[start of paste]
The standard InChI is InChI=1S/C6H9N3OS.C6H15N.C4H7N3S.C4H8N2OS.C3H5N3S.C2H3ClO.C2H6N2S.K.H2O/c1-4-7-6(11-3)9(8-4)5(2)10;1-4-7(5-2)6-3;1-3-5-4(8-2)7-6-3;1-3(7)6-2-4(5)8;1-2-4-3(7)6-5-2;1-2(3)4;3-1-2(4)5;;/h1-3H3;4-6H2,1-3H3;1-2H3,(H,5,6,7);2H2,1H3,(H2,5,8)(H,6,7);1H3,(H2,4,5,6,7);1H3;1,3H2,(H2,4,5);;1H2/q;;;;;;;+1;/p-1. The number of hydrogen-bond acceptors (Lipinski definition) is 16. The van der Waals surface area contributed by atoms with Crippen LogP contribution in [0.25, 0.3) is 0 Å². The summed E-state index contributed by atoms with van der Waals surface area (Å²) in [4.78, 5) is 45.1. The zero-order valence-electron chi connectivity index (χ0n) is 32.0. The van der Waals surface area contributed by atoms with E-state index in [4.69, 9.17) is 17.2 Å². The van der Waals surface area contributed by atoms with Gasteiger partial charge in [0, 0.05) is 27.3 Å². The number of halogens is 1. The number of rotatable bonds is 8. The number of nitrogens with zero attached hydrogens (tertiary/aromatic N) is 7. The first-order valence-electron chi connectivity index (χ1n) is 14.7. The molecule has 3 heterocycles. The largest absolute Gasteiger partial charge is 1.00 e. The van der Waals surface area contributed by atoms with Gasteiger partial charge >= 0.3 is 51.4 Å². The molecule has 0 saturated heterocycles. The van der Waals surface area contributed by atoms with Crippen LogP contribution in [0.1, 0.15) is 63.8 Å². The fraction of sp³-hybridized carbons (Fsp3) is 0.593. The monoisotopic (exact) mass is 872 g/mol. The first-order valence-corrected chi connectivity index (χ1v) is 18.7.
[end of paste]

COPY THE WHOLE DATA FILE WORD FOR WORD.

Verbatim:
The standard InChI is InChI=1S/C6H9N3OS.C6H15N.C4H7N3S.C4H8N2OS.C3H5N3S.C2H3ClO.C2H6N2S.K.H2O/c1-4-7-6(11-3)9(8-4)5(2)10;1-4-7(5-2)6-3;1-3-5-4(8-2)7-6-3;1-3(7)6-2-4(5)8;1-2-4-3(7)6-5-2;1-2(3)4;3-1-2(4)5;;/h1-3H3;4-6H2,1-3H3;1-2H3,(H,5,6,7);2H2,1H3,(H2,5,8)(H,6,7);1H3,(H2,4,5,6,7);1H3;1,3H2,(H2,4,5);;1H2/q;;;;;;;+1;/p-1. The number of hydrogen-bond acceptors (Lipinski definition) is 16. The van der Waals surface area contributed by atoms with Crippen LogP contribution in [0.25, 0.3) is 0 Å². The summed E-state index contributed by atoms with van der Waals surface area (Å²) in [4.78, 5) is 45.1. The zero-order valence-electron chi connectivity index (χ0n) is 32.0. The van der Waals surface area contributed by atoms with E-state index in [4.69, 9.17) is 17.2 Å². The van der Waals surface area contributed by atoms with Gasteiger partial charge in [0, 0.05) is 27.3 Å². The number of halogens is 1. The number of rotatable bonds is 8. The number of nitrogens with zero attached hydrogens (tertiary/aromatic N) is 7. The first-order valence-electron chi connectivity index (χ1n) is 14.7. The molecule has 3 heterocycles. The largest absolute Gasteiger partial charge is 1.00 e. The van der Waals surface area contributed by atoms with Gasteiger partial charge >= 0.3 is 51.4 Å². The molecule has 0 saturated heterocycles. The van der Waals surface area contributed by atoms with Crippen LogP contribution in [0.1, 0.15) is 63.8 Å². The fraction of sp³-hybridized carbons (Fsp3) is 0.593. The monoisotopic (exact) mass is 872 g/mol. The first-order valence-corrected chi connectivity index (χ1v) is 18.7.